The last day of school before we closed our doors in March was the hardest day I’ve ever had as a teacher. Only 12 students of our 26 were present. The kids kept telling my co-teacher and me how much they were going to miss us, staff were running around the building trying to get copied packets of work ready for students to take home, and there was an overwhelming feeling of the unknown. How long were our students going to stay at home?
“Mrs. Khatavkar, we’ll see you after Spring Break, right?”
“That’s the plan. Promise me you’ll keep reading, okay,” I reminded one of my 3rd graders.
I left school that Friday in tears because I knew that many of our students were going to have a hard time getting their basic needs met, including shelter, emotional support, and food. Before the pandemic, 11% of the U.S. population were experiencing food insecurity. As COVID-19 continues to drive up employment rates and create more uncertainty in people’s lives, my students’ access to nutritionally dense foods is being heavily impacted. Until basic needs are met, I cannot expect them to fill out online reading logs. Keeping them healthy and safe needs to be a top priority.
As educators, parents, and community members, we must band together and ensure that our children are supplied with proper nutrition at home. Currently, Denver Public Schools (DPS) is offering 11:00am to 12:30pm, Monday through Friday, bagged breakfast and lunch pickups at 24 school sites. DPS has also set up 36 additional sites where parents and students can walk up and collect their meals. Twenty-four recreational centers in the Denver area are also allowing parents, families, and students to collect grab-and-go dinners as well. These actions are commendable. Although the district is helping to feed our students nutritious meals, there is still vast room for improvement.
According to a state-advertised price tag, the cost of lunch per student in Denver Public Schools ranges from $2.45 for an elementary student to $2.85 for a high school student. A family with one child in school now has to cover these costs at home, totaling at least $12 per week in additional costs. A family with three students in DPS now has to cover at least $36 per week for meals at home. However, meals at home usually cost much more. At a time when many families are struggling to pay rent and utilities, the unexpected cost of daily breakfast and lunch can add extra financial stress.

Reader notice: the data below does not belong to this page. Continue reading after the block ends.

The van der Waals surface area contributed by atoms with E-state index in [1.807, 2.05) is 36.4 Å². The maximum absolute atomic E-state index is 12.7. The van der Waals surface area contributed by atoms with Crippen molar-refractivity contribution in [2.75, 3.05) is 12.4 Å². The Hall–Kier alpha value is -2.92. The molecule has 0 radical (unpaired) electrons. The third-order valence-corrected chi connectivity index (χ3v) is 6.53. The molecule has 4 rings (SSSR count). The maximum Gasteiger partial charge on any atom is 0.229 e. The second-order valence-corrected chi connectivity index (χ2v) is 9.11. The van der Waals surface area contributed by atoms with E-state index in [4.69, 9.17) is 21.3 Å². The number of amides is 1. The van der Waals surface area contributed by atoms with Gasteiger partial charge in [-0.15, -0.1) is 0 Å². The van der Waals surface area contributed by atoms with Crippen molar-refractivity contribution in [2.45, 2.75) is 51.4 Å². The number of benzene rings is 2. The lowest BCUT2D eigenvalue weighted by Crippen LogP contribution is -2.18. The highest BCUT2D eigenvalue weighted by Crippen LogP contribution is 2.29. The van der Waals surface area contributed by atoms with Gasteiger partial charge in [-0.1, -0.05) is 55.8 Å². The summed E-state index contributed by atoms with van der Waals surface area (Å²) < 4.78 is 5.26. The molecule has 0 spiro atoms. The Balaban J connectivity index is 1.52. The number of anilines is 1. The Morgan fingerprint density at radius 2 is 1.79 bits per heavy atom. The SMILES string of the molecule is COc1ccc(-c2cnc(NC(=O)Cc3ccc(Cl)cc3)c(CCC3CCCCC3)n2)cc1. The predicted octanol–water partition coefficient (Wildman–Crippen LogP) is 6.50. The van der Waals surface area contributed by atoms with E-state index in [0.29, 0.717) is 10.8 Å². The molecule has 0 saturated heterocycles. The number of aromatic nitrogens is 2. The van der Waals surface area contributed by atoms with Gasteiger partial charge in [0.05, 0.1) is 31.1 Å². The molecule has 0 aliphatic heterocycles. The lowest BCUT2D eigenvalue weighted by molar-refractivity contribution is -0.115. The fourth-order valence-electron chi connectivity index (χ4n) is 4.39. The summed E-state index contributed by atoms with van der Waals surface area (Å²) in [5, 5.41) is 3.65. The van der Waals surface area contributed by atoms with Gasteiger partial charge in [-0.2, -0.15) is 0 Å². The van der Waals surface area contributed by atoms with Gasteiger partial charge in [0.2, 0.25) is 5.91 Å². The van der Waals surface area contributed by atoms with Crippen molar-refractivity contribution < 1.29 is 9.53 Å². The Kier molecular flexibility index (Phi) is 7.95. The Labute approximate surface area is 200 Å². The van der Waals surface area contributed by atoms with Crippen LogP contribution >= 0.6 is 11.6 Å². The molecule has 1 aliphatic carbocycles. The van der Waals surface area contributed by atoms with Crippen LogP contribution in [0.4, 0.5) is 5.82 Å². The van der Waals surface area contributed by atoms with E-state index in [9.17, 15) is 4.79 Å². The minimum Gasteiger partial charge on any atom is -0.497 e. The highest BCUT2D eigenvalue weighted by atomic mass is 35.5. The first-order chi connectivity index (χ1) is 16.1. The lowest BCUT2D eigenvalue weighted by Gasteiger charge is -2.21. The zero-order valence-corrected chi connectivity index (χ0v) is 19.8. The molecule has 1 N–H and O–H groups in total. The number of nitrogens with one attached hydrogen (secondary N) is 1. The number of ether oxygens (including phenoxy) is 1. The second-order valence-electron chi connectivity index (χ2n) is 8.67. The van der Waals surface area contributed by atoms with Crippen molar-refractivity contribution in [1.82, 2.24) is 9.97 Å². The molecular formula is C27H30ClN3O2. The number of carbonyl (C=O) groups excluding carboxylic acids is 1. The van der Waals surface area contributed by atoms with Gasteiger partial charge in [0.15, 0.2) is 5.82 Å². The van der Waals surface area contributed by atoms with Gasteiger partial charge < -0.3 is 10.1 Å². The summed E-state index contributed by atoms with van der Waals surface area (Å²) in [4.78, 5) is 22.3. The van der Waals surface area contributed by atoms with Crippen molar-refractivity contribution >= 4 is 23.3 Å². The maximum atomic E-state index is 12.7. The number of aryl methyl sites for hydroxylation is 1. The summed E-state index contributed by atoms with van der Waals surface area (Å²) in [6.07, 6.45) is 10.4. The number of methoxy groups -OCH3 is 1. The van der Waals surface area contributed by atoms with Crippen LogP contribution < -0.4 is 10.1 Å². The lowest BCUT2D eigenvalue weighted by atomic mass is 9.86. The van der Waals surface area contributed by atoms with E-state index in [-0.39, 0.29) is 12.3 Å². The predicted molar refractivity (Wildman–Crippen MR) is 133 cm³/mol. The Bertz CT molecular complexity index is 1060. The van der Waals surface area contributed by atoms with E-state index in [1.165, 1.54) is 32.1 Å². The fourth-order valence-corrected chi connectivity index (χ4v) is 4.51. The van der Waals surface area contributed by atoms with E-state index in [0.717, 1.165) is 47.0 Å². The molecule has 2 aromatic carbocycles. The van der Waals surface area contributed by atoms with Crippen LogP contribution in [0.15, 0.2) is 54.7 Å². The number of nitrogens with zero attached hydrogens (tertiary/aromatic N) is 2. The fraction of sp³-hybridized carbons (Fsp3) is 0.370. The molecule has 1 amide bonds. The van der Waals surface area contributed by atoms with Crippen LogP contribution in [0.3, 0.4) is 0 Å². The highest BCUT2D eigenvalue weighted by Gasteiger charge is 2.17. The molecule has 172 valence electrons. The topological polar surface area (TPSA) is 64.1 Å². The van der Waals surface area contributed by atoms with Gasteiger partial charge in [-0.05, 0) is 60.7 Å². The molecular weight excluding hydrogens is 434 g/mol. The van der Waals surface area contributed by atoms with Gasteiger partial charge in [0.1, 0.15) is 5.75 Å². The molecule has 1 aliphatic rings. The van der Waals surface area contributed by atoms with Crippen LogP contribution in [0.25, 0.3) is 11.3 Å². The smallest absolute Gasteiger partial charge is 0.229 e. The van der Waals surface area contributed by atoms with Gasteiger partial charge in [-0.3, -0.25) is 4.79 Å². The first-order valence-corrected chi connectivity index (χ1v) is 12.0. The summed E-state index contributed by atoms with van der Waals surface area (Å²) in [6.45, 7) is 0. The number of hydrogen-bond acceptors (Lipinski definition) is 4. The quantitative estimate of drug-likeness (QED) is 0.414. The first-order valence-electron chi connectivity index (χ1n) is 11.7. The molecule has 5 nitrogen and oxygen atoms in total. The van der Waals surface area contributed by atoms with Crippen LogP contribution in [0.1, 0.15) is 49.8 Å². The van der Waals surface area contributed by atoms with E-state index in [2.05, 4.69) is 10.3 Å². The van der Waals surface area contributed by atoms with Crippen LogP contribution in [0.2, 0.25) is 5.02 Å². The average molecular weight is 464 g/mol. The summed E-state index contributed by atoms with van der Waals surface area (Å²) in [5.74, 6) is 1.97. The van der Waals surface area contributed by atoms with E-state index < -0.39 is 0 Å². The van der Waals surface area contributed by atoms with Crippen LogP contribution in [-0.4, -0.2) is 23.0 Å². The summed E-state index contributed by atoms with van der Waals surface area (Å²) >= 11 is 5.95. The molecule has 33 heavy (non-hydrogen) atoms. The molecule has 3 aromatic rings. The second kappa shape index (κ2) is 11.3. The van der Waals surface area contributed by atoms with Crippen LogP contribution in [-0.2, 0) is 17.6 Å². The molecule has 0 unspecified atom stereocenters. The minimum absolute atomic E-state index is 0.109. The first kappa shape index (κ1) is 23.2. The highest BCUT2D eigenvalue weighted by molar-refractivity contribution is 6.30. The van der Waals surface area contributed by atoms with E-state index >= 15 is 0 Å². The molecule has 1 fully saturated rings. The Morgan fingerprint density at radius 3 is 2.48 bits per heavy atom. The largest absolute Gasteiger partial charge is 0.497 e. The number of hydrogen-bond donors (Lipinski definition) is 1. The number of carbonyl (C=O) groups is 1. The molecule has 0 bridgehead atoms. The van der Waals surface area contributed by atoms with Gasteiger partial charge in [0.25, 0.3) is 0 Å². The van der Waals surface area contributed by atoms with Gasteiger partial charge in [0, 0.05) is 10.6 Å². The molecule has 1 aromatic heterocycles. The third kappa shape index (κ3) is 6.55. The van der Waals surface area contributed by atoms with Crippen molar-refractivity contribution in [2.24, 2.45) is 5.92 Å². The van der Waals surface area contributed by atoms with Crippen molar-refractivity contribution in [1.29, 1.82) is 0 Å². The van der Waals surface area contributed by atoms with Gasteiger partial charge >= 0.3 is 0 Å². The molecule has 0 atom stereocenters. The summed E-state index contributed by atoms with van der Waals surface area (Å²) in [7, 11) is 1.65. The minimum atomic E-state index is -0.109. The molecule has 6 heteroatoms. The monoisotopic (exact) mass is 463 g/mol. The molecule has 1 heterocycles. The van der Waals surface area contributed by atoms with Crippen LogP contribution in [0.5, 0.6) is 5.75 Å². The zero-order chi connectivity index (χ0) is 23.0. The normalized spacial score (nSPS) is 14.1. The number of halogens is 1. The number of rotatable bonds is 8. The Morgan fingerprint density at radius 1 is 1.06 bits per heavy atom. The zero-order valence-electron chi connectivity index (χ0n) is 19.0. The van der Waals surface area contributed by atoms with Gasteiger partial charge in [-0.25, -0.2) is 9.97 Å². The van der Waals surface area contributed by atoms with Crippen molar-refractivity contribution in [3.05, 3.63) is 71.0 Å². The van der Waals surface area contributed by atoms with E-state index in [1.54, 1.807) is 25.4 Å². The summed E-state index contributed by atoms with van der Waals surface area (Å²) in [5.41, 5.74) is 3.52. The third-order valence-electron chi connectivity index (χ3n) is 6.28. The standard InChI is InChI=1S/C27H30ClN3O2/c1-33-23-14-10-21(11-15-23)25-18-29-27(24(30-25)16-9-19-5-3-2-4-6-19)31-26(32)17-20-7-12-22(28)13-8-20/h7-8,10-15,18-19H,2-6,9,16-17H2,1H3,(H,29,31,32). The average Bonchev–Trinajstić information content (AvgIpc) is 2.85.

Under the Families First Coronavirus Response Act, the USDA has approved for increased benefits to families of students who qualify for free and reduced lunch. Michigan has enacted a program that extends another $193 to qualifying families’ EBT (Electronic Benefit Transfer) accounts to offset the costs of feeding their children breakfast and lunches which would otherwise be supplied by schools.
Colorado should adopt such a program to ensure that our students and families are not experiencing food insecurities during this uncertain time. As teachers, we are working hard to reach our students remotely, but there are certain needs that must be met if we expect to also educate them. Access to nutritious meals is one such need. My students will struggle to learn fractions if they are constantly thinking about where their next meal will come from, if at all. Our kids are relying on us all to keep them healthy and safe through this pandemic. We cannot disappoint them.
Joanna Khatavkar is a special education co-teacher in a 3rd grade inclusive classroom at Jessie Whaley Maxwell Elementary in Denver Public Schools. She is a 2019-20 Teach Plus Colorado Policy Fellow.